Do global warmers care that the Clean Power Plan is illegal? Or is global warming too much of a threat for them to worry about legal nicety?
As it appears in the U.S. Code, CAA §111(d)(1)(A) puts two kinds of pollutants off limits to ESPS regulation: pollutants already regulated under the NAAQS program, and pollutants emitted by source categories already regulated under §112. Existing power plants have been subject to §112 regulation ever since EPA finalized its Mercury Air Toxics Standards (MATS) Rule in December 2011. Therefore, EPA may not promulgate a §111(d) rule for existing power plants.
In AEP v. Connecticut (2010), the Supreme Court affirmed that §112 regulation precludes §111(d) regulation of existing stationary sources:
EPA may not employ §111(d) if existing stationary sources of the pollutant in question are regulated under the national ambient air quality standard program, §§108–110, or the “hazardous air pollutants” program, §112. See §111(d)(1). (Slip op., p. 10, fn. 7)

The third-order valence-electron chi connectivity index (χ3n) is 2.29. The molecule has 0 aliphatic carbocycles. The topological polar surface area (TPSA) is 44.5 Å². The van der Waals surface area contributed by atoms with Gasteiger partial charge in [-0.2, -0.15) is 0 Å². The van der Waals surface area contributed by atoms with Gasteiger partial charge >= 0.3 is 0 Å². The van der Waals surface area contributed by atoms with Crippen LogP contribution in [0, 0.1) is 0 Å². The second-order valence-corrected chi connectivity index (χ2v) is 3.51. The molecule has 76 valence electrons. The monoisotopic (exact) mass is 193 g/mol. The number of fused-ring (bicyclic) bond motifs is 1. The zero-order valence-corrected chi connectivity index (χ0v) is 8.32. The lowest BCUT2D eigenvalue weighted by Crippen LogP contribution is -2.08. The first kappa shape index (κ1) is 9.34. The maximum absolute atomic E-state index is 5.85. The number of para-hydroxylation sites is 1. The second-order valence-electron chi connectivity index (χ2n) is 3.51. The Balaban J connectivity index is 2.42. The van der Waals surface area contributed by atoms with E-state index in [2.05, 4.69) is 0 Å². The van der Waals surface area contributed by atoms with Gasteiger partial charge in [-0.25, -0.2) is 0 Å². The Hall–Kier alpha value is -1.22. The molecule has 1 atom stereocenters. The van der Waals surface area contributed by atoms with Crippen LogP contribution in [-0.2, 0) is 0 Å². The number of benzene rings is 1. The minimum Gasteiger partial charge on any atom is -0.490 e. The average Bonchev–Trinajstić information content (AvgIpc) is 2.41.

EPA is trying to argue that there was a drafting error in the Clean Air Act, and there are actually two Clean Air Acts out there and they get to pick and choose which parts they will follow from each one.
Reposted due to malicious movement.
At least one commenter, Jim, said he didn't care.
- JimZLv 72 years agoBest Answer
I would say generally they don't. If Jim says he doesn't, that would probably be a good indication that the even more radical alarmists don't care about it either. They care about saving the planet. I'm sure they wouldn't let the minutia of EPA regulations get in their way.
- J MLv 72 years ago
Where did you get your law degree? Oh that's right, you don't have one.
- Anonymous2 years ago
What court has found it illegal?
- Filled with GodLv 62 years ago